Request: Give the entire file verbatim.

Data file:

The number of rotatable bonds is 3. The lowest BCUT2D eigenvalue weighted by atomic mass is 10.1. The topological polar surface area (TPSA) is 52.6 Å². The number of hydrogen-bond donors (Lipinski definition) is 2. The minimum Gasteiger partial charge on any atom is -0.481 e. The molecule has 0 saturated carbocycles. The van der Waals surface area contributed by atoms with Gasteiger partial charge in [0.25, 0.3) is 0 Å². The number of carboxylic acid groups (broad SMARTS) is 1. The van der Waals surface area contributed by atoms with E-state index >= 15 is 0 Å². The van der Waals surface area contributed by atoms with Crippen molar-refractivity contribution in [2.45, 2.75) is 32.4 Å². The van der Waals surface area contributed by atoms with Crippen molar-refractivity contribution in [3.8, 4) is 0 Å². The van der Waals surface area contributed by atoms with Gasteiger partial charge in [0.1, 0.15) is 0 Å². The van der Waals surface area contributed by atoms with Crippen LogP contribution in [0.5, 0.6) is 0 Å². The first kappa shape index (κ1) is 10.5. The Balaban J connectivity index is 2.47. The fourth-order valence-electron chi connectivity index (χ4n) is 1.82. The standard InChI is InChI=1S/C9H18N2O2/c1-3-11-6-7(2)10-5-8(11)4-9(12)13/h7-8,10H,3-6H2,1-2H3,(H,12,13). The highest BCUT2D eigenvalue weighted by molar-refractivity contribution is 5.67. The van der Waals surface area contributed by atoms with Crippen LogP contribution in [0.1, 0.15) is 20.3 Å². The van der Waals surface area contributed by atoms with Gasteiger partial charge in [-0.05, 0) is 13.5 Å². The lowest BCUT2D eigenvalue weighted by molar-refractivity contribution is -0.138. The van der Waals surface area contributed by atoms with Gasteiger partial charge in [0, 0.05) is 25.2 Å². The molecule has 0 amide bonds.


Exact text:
The number of rotatable bonds is 3. The lowest BCUT2D eigenvalue weighted by atomic mass is 10.1. The topological polar surface area (TPSA) is 52.6 Å². The number of hydrogen-bond donors (Lipinski definition) is 2. The minimum Gasteiger partial charge on any atom is -0.481 e. The molecule has 0 saturated carbocycles. The van der Waals surface area contributed by atoms with Gasteiger partial charge in [0.25, 0.3) is 0 Å². The number of carboxylic acid groups (broad SMARTS) is 1. The van der Waals surface area contributed by atoms with E-state index >= 15 is 0 Å². The van der Waals surface area contributed by atoms with Crippen molar-refractivity contribution in [2.45, 2.75) is 32.4 Å². The van der Waals surface area contributed by atoms with Crippen molar-refractivity contribution in [3.8, 4) is 0 Å². The van der Waals surface area contributed by atoms with Gasteiger partial charge in [0.1, 0.15) is 0 Å². The van der Waals surface area contributed by atoms with Crippen LogP contribution in [0.5, 0.6) is 0 Å². The first kappa shape index (κ1) is 10.5. The Balaban J connectivity index is 2.47. The fourth-order valence-electron chi connectivity index (χ4n) is 1.82. The standard InChI is InChI=1S/C9H18N2O2/c1-3-11-6-7(2)10-5-8(11)4-9(12)13/h7-8,10H,3-6H2,1-2H3,(H,12,13). The highest BCUT2D eigenvalue weighted by molar-refractivity contribution is 5.67. The van der Waals surface area contributed by atoms with Crippen LogP contribution in [0.1, 0.15) is 20.3 Å². The van der Waals surface area contributed by atoms with Gasteiger partial charge in [-0.05, 0) is 13.5 Å². The lowest BCUT2D eigenvalue weighted by molar-refractivity contribution is -0.138. The van der Waals surface area contributed by atoms with Gasteiger partial charge in [0, 0.05) is 25.2 Å². The molecule has 0 amide bonds.